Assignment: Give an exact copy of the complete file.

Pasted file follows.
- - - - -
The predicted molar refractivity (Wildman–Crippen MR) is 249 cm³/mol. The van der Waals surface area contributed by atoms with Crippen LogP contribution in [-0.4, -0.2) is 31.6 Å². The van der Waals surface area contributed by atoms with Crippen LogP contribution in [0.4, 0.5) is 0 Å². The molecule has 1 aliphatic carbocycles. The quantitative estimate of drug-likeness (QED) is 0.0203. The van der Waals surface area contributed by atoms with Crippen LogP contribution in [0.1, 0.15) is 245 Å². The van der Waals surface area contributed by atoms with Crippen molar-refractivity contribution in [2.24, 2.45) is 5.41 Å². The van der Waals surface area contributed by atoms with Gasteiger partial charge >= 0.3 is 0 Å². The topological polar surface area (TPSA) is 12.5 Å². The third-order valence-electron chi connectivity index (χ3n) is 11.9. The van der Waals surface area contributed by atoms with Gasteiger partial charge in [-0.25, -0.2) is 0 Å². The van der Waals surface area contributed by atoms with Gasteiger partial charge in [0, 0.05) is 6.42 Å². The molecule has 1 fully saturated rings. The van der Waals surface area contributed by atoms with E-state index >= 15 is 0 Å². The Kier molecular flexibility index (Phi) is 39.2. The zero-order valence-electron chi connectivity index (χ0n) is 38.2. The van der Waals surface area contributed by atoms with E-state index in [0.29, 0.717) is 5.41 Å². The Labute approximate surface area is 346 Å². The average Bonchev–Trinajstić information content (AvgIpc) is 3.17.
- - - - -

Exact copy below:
The predicted molar refractivity (Wildman–Crippen MR) is 249 cm³/mol. The van der Waals surface area contributed by atoms with Crippen LogP contribution in [-0.4, -0.2) is 31.6 Å². The van der Waals surface area contributed by atoms with Crippen LogP contribution in [0.4, 0.5) is 0 Å². The molecule has 1 aliphatic carbocycles. The quantitative estimate of drug-likeness (QED) is 0.0203. The van der Waals surface area contributed by atoms with Crippen LogP contribution in [0.1, 0.15) is 245 Å². The van der Waals surface area contributed by atoms with Crippen molar-refractivity contribution in [2.24, 2.45) is 5.41 Å². The van der Waals surface area contributed by atoms with Gasteiger partial charge >= 0.3 is 0 Å². The topological polar surface area (TPSA) is 12.5 Å². The third-order valence-electron chi connectivity index (χ3n) is 11.9. The van der Waals surface area contributed by atoms with Gasteiger partial charge in [-0.25, -0.2) is 0 Å². The van der Waals surface area contributed by atoms with Gasteiger partial charge in [0, 0.05) is 6.42 Å². The molecule has 1 fully saturated rings. The van der Waals surface area contributed by atoms with E-state index >= 15 is 0 Å². The Kier molecular flexibility index (Phi) is 39.2. The zero-order valence-electron chi connectivity index (χ0n) is 38.2. The van der Waals surface area contributed by atoms with E-state index in [0.29, 0.717) is 5.41 Å². The Labute approximate surface area is 346 Å². The average Bonchev–Trinajstić information content (AvgIpc) is 3.17.